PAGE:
#ENDSARS: What’s Happening in Nigeria

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In 1992, Nigeria formed the Special Anti-Robbery Squad (SARS) to lower the number of armed robberies in Nigeria. Since the formation of the squad, numerous reports of abuse started to arise claiming the squad took part in assault, bribery, rape, and murder against innocent citizens. In response to this, the EndSARS movement began in 2017 to protest SARS and the unjust treatment of Nigerian residents.
Recently, the movement has had a rebirth due to the continuation of abuse claims against SARS. The hashtag #EndSARS started trending on social media in October due to many young activists trying to spread awareness about the issue. Similar to the Black Lives Matter movement, the EndSARS movement focuses on police brutality which has been one of the most prominent social issues in 2020.
Because of this, when informational posts about the SARS allegations came out on social media, many young activists in other countries began the process of sharing and reposting, putting the issue on a global scale. Since then, numerous articles have surfaced across the internet addressing the conflict.
Based on reports, SARS officers allegedly carry their weapons while not wearing their official uniforms or badge, and commit offenses against citizens. SARS officers are said to profile their victims based on age, sex, and fashion choices. Young male citizens are more at risk of being a target by SARS than any other demographic in Nigeria.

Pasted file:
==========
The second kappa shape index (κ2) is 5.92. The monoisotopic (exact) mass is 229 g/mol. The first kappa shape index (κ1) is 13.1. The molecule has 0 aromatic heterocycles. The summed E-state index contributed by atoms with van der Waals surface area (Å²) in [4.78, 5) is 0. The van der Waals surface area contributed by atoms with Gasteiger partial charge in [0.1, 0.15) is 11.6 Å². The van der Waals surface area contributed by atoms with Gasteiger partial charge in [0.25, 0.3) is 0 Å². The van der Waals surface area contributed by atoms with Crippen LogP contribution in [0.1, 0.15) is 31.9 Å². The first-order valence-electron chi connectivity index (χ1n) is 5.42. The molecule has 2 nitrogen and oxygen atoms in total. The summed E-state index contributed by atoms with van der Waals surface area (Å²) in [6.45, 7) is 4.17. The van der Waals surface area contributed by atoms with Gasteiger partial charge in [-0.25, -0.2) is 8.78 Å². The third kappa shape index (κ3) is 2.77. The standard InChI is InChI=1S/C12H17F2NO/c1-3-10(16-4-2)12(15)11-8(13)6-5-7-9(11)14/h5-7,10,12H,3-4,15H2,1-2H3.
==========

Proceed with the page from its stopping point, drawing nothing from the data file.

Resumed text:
Since early October, Nigerian youth have taken the streets to protest SARS, and to call for the demobilization of the squad. Protestors also demanded all peaceful protesters who were arrested be released from jail, and for all SARS officers to have a psychological evaluation before they apply for a transfer to another unit.
On October 11, a special presidential directive had ordered the immediate demobilization of the Special Anti-Robbery Squad. Along with the directive a team of investigators would form in order to look into the alleged abuses made against the unit.
However, this directive did not end the EndSARS protests and Nigerian youth continued to protest in the streets of Nigeria. Most recently on October 20, reports that unarmed peaceful protesters in Lagos were shot during a protest, caused a second uproar across social media. As of right now, protests are still occurring in Nigeria, and have not lost momentum.
If you would like to know more about the EndSARS movement or ways you can help you can visit the official Carrd website here.